Tuesday, August 16, 2011

Interview with Tish Cohen, author of "Switch"

A little while ago, I had the pleasure of reading and reviewing Switch by Tish Cohen (you can read my review here). Ironically, the same week I finished reading the book, I ran into Tish at a book launch for Lesley Livingston...ok, I'll stop with the shameless name dropping now :) I stopped Tish while she was (probably) on her way to the Ladies' room, but she was gracious enough to chat with me for a little while. (I still find it a bit overwhelming how book blogging has started to make me feel a little less fan girlie ...though not by too much :-p )

In the meantime, I had interview questions out there in cyber space about Tish and her latest book. I have the answers here, so without any further preamble, please help me welcome Ms. Cohen today:

(Note: Switch released here in Canada on May 9th but will be releasing next week in other countries).

Jackie - Can you tell the readers a little of what we'll find in the pages of Switch?

Tish - Switch is all about learning to recognize what, in our lives, is good and valuable. Andrea Birch is having a rough time being the only biological daughter of parents who take in many foster children. Because Andrea's parents view her own troubles are seen as minor in comparison to those of her foster siblings, she wishes she could switch lives with a girl she perceives as much luckier.

J - On your website, you tell a poignant tale of the girl that inspired parts on Inside Out Girl.  Where did you find inspiration for the characters in Switch?

T- I read an article in London's Daily Mail about a woman who lived a life much like Andrea's--she grew up with 35 foster siblings. She inspired the character of Andrea.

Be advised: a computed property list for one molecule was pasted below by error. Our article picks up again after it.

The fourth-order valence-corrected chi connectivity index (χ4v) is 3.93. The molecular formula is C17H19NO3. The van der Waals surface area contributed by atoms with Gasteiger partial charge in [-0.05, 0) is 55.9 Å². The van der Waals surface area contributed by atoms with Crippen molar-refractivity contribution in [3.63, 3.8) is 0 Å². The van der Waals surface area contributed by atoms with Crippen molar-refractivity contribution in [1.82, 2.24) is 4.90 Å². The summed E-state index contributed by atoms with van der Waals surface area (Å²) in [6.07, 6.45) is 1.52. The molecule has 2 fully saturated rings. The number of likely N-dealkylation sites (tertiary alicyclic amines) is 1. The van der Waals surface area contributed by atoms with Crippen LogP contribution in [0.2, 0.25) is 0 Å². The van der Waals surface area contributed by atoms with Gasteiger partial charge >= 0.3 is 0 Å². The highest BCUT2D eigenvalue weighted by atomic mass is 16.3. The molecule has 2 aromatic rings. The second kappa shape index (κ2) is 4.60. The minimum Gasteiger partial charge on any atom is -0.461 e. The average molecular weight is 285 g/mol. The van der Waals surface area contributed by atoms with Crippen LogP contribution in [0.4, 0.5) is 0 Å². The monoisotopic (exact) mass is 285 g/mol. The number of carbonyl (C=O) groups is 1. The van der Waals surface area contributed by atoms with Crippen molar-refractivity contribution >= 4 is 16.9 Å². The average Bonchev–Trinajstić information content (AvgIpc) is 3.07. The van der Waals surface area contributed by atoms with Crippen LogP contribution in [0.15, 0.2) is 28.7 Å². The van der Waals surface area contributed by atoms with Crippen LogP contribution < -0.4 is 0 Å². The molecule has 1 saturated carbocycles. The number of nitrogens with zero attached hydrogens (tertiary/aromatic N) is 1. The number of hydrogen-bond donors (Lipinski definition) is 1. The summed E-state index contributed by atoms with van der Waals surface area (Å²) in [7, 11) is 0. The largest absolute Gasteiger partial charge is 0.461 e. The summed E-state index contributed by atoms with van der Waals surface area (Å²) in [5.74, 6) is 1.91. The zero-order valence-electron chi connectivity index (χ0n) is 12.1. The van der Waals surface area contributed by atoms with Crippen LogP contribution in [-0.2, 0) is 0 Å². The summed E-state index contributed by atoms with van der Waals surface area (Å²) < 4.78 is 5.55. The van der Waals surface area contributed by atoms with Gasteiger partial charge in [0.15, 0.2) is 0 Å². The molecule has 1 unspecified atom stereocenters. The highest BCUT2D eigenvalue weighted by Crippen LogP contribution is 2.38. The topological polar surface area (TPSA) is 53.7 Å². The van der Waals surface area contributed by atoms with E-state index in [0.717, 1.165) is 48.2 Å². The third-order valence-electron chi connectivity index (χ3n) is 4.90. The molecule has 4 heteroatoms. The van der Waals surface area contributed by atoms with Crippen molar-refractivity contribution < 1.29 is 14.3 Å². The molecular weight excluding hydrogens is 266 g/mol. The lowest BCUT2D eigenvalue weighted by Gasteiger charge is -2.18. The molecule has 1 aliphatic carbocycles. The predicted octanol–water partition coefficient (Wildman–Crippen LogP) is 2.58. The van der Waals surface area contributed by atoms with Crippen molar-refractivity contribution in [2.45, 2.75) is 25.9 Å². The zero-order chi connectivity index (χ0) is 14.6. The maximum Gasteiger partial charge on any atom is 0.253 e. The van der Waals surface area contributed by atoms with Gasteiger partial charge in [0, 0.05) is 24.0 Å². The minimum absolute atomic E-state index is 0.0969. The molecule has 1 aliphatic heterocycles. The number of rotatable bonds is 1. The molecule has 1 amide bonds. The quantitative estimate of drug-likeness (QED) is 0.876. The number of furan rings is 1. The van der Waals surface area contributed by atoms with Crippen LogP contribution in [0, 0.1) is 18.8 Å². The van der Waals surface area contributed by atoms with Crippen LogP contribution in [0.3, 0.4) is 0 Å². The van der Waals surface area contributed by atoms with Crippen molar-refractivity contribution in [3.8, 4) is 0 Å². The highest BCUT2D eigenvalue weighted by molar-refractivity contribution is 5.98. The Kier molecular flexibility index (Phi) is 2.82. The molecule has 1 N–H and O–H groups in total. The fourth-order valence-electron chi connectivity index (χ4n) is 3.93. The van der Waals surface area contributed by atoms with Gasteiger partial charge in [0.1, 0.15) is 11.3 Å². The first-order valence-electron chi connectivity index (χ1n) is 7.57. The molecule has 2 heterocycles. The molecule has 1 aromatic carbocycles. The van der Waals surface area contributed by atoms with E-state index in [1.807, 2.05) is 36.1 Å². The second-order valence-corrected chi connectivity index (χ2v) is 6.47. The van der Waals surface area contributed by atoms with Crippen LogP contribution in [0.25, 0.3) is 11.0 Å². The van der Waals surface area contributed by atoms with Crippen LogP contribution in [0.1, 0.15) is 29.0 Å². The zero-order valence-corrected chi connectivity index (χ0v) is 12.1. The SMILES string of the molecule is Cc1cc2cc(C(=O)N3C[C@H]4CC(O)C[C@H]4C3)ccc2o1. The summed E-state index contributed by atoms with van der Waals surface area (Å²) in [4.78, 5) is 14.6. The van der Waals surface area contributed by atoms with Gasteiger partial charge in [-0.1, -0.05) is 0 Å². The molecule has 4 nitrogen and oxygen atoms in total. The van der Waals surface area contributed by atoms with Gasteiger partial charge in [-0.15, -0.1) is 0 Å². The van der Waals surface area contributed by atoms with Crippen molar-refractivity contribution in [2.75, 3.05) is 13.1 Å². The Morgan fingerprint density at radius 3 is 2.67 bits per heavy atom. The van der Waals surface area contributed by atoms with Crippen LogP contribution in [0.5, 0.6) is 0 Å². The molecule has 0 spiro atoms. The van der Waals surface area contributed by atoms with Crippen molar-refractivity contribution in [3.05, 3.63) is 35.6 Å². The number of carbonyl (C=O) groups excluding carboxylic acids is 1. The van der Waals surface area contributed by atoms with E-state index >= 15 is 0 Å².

J -  From The Prince and the Pauper to Freaky Friday, the idea of switching lives seems a recurring theme. Why do you think this notion appeals to so many people? 

T - Maybe I'm just strange, but I used to fantasize about switching lives with my friends for a day. What would it be like to be inside someone else's life? That fascinated me.

J - You are very forthright about your resistance to start writing. Do you have any tips for burgeoning writers that might help them overcome this same obstacle?

T - Everyone is fantastically good at something. Find your something and, as Stephen King says, do it until your fingers bleed.

J - When writing a novel, how much of your characters' lives or personality are a reflection of your own (if any)?

T - Very few characters or lives are based on mine, but every book contains little episodes or dramas from my life.

J - Have you started your next project yet? If so, could we have a hint?

T - I am writing my next adult novel: The Search Angel

I want to thank Ms. Cohen once again for taking the time to answer my questions. And I'd like to add that if you have a chance to read Switch, I think it had a great message, delivered with equal measures of fun and reality :)


Mel (He Followed Me Home) said...

I love the idea of switching - a nice way to find out that the grass in NOT always greener on the other side ;)

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